Medicine That Walks: Disease, Medicine, and Canadian Plains Native People, 1880-1940

Description

300 pages
Contains Photos, Bibliography, Index
$50.00
ISBN 0-8020-4728-9
DDC 362.1'089'970712

Year

2001

Contributor

Reviewed by Marilyn Mardiros

Marilyn Mardiros is an associate professor of health sciences at the
University of Ottawa.

Review

This well-documented social history of medicine explores the impact of
colonial and Canadian government policies on the health of Plains Native
people between 1880 and 1940. Lux challenges conventional belief that
the cultures of First Nation’s people provided little or no support to
the effects of colonization. She provides detailed evidence that
cultural practices sustained people and helped them survive the
adversity of European assimilation policies and practices. Research
presented demonstrates the endurance, sustainability, and flexibility of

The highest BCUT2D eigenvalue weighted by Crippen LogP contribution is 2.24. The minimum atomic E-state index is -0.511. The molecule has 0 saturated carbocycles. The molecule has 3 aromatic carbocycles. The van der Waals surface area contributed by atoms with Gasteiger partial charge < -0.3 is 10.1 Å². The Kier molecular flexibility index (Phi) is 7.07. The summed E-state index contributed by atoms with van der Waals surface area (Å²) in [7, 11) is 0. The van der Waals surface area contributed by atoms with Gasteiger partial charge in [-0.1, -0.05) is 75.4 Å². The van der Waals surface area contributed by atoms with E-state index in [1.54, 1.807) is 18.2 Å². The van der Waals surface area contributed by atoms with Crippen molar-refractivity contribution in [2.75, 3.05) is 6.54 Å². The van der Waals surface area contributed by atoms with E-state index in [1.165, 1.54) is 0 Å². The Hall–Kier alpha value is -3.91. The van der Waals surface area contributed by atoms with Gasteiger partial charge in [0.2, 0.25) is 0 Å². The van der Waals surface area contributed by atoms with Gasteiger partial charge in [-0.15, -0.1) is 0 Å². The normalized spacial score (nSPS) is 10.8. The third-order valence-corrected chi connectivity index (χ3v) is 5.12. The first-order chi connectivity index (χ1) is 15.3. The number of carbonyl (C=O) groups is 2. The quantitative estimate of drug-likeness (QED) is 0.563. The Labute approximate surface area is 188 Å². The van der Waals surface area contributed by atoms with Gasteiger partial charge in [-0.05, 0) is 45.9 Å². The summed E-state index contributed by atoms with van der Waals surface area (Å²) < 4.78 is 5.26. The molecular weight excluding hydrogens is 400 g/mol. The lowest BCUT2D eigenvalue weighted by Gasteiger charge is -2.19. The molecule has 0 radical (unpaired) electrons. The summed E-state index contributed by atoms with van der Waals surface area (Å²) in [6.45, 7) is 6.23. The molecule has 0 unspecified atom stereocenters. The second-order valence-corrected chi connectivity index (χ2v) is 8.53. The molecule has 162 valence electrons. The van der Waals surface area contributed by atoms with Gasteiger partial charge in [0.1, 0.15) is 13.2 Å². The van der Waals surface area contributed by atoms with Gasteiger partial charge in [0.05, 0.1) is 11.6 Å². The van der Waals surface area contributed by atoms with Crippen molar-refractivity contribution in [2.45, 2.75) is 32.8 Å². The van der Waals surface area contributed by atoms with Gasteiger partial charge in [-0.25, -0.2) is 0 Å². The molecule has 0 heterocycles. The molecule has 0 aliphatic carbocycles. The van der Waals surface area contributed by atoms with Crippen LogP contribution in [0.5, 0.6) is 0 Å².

First Nation’s people that allowed them to adapt to changing
circumstances.

European society focused on the essential racial inferiority of
Aboriginal people as the “white man’s burden,” a view supported by
the science of the time. Lux frames her analysis within the social
determinants of health—the relationship of “traditional” economy,
politics, and education to health, illness, and healing. Instead of
subscribing to the theory of biological invasion weakening Aboriginal
societies, she points out that ecological contexts that had sustained
people for millenniums were rapidly changing, resulting in starvation
and disease. The disappearance of bison, which resulted in a diminished
source of food, shelter, and clothing, had a profound effect on
Aboriginal peoples. The negative impacts of residential schools and
missions, inadequate and inappropriate Euro-medical care, and the treaty
process are documented through historical records. Lux provides evidence
of the effectiveness of Aboriginal medical practices (including
midwifery) and practitioners, demonstrating the resistance and
resilience of Aboriginal people to colonization and assimilation.

Anyone interested in understanding the historical context of
contemporary issues of Plains First Nation’s people will benefit from
reading Medicine That Walks.

Citation

Lux, Maureen K., “Medicine That Walks: Disease, Medicine, and Canadian Plains Native People, 1880-1940,” Canadian Book Review Annual Online, accessed June 21, 2024, https://cbra.library.utoronto.ca/items/show/7879.